Father Stephen Reid exhibit offers prayer through art

By Nicolette Paglioni

(Photo by Nicolette Paglioni)

(Photo by Nicolette Paglioni)

WASHINGTON (CNS) — The Basilica of the National Shrine of the Immaculate Conception in Washington is showcasing Benedictine Father Stephen Reid’s artwork in an exhibit that opened Feb. 15 and will close soon.

The small, quiet gallery located in the shrine’s Memorial Hall includes 14 wood carvings and two large oil paintings; while most pieces have no date listed, it is believed that Father Reid created most of his art between the 1950s and 1980s.

Born in 1912 to Methodist parents in the Shenandoah Mountains, Father Reid led an obscure early life. He attended the University of Virginia, possibly in the early 1930s, where he may have studied literature and French.

Memorial Hall at national shrine in Washington. (Photo by Nicolette Paglioni)

The national’s shrine’s Memorial Hall. (Photo by Nicolette Paglioni)

After moving to Washington for reasons unknown, he received instruction from a priest at Nativity Catholic Church. He then became a Catholic and shortly after joined St. Anselm’s Abbey. There, he took the name Stephen in 1941 and was ordained a priest in 1945. No one knows for sure what led to his conversion and entrance into St. Anselm’s, but Abbot James Wiseman, his contemporary, believes that the centrality of the liturgy, the Benedictine emphasis on service, and the close-knit community of Catholic men “striving to serve God,” might have attracted Father Reid to monastic life.

During his time at St. Anselm’s Abbey, Father Reid had many roles. He taught French, English and religion. He helped students use the typesetter to print their publications. He even founded the Priory Players theater troupe, and directed, costumed, and built the sets for their annual productions.

(Photo by Nicolette Paglioni)

(Photo by Nicolette Paglioni)

He became well known at St. Anselm’s for his artwork, which now adorns the halls of both the abbey and the Church of the Good Shepherd in Glen Burnie, Maryland, where he served as a parish priest for over a decade.

The sculptures and paintings on display at the national shrine have drawn attention for their abstract form and simple — but not simplistic — design. Contrary to the familiar, detailed elegance of most Catholic sculpture, Father Reid seeks to accentuate, not his own talent, but the subjects of his sculptures using attenuated figures and flowing woods. Similarly, Father Reid wanted to avoid rendering the saints of his paintings as objects rather than subjects.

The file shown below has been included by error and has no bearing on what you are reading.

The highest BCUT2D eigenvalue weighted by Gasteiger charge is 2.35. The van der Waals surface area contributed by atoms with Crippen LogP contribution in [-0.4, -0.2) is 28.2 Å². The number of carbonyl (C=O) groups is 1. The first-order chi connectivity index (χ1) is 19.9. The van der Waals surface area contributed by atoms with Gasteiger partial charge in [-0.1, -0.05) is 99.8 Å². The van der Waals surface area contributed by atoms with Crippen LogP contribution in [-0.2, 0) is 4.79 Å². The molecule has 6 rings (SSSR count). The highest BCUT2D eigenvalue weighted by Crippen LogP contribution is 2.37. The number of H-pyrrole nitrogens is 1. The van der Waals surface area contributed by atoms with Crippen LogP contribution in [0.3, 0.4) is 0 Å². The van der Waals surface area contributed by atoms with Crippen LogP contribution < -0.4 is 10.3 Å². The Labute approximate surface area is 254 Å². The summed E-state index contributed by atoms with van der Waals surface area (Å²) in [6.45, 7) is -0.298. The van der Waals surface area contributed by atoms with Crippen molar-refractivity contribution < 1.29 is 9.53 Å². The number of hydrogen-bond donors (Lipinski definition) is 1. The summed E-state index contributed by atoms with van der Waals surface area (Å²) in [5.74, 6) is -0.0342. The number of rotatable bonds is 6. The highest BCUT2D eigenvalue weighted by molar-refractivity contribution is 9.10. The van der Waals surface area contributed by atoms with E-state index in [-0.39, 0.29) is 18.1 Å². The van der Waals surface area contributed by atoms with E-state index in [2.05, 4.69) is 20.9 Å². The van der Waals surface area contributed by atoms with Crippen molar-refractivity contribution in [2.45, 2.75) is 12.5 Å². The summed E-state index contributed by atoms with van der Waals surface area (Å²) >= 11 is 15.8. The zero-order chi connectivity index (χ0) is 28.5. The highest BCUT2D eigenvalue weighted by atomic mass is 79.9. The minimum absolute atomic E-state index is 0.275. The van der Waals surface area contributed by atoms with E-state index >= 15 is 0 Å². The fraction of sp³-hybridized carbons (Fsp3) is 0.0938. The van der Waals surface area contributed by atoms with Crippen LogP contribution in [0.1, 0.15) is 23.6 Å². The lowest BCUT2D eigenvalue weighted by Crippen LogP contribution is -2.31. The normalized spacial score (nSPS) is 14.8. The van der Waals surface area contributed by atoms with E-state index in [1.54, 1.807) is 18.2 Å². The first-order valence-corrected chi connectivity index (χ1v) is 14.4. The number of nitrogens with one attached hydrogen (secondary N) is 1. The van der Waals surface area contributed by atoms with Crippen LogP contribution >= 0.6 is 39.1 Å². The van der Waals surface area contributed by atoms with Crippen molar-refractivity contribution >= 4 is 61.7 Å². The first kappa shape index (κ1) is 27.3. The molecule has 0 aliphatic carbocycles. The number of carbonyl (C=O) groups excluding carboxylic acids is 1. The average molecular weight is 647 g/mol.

Father Reid hoped to “disrupt habitual responses” to religious art with his unique style, according to Bruce Nixon, author of “A Communion of Saints: The Art of Fr. Stephen Reid, OSB.”

Today, his art serves to “disrupt” our busy lives by taking us by the nose to the heart of prayer with subtle grace.


Father Reid’s Madonna and Child. (Photo by Nicolette Paglioni)

According to the curator at the national shrine, Geraldine Rohling, one statue in particular has attracted many visitors — often more than once — to the gallery. Father Reid’s “Madonna and Child of the Woods” was discarded by the artist, and found 20 years later in the woods outside of the abbey. Now, with its prominent place at the front of the gallery, the piece has attracted a “phenomenal” amount of prayerful viewers.

Alongside his statues, Father Reid’s carved crucifixes have sparked significant interest for their apparent weightlessness; rather than sagging beneath the weight of the cross, Father Reid’s figures of Christ instead seem to hold up the cross by themselves, as Nixon notes. Their faces are largely disinterested in the agony of crucifixion, and their wounds, so often graphically rendered in most religious art, appear almost invisible.

Continuing his theme of humble simplicity, Father Reid’s paintings utilize large, rounded features and vibrant colors to tell the stories of the saints, of Jesus and of the church without distracting the viewer with obvious displays of the artist’s talent.

Indeed, the gallery as a whole seems to evoke a sense of prayer and thought that has nothing to do with Father Reid’s ability at all.

“St. Benedict is a name that means service,” said Abbot Wiseman. “Father Reid served people … by inspiring them and giving them a sense of heaven through his art.”

Father Reid’s art exhibit is on display in Memorial Hall North, on the crypt level of the national shrine, until June 19, and catalogs of his work are available in the bookstore.

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